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In the Linux terminal, I'm using

diff --recursive --brief dir1 dir2

A couple of weeks ago, dir1 and dir2 were identical, but they have both been modified since then. I would like to order to outputs by the date of the last modification for the files in dir2 (or dir1, or whichever is more recent, or the time at which they began to differ).

I looked at the diff options and there doesn't seem to be a built in way to do any of these. Does anyone know a way?

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maybe if you use find, then sort, then xargs? –  Szocske May 28 '13 at 19:37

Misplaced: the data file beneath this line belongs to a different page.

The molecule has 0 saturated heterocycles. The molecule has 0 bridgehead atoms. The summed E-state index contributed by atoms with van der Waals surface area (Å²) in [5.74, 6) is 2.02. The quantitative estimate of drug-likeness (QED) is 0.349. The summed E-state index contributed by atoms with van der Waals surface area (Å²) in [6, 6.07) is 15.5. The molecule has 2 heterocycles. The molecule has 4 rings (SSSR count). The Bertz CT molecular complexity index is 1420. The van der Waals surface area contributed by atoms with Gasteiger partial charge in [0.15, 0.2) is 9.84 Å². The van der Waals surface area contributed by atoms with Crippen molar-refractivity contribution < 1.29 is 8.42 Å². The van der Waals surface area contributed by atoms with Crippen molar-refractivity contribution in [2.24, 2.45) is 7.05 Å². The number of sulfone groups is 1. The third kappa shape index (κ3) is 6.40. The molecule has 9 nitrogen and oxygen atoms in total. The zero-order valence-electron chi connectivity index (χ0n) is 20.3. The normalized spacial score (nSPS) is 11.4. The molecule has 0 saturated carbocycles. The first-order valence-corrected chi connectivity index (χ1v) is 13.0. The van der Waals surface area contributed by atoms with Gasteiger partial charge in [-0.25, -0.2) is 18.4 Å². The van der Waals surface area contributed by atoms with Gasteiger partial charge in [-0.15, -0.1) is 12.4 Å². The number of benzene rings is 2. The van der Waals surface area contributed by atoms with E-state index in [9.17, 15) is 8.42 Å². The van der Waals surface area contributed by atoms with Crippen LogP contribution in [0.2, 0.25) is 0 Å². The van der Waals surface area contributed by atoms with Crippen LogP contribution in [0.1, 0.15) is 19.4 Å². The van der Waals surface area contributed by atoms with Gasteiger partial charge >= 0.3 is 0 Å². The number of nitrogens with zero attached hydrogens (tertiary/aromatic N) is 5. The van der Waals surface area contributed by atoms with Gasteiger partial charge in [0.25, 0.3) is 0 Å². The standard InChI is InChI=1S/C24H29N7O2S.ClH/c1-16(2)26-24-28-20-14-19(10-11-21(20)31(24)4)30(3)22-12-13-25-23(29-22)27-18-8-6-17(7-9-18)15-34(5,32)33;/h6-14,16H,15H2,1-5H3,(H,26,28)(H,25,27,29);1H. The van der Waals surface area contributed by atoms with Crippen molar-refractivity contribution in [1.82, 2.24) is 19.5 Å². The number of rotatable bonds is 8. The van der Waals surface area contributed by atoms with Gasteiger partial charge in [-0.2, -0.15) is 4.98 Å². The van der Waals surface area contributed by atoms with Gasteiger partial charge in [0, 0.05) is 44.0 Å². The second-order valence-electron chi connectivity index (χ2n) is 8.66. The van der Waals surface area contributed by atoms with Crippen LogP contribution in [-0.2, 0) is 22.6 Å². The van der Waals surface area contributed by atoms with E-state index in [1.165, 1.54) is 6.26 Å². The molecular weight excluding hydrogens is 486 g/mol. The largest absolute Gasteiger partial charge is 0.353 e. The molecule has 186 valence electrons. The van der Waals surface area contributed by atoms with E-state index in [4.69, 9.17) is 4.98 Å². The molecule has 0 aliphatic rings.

I think it's time to put those directories under version control. (See: git) –  michael_n Sep 17 '13 at 8:18

1 Answer 1

No, of all diff options, there isn't a built in way to do any of the things your required. You have to coin your own solution.

This would be a fairly simple and straightforward solution to start with:

find /path/to/dir1  /path/to/dir2 -printf "%TY-%Tm-%Td %TH:%TM %p\n" | sort -r

what it gives you is a list of files in reverse chronically order.

  1. All the files that is newer than that a couple of weeks ago when dir1 and dir2 were identical are modified.
  2. The modified file that comes on the top of the list is modified more recently. E.g., if fileN in dir1 shows up higher than dir2, then fileN in dir1 is newer.

Is this good enough?

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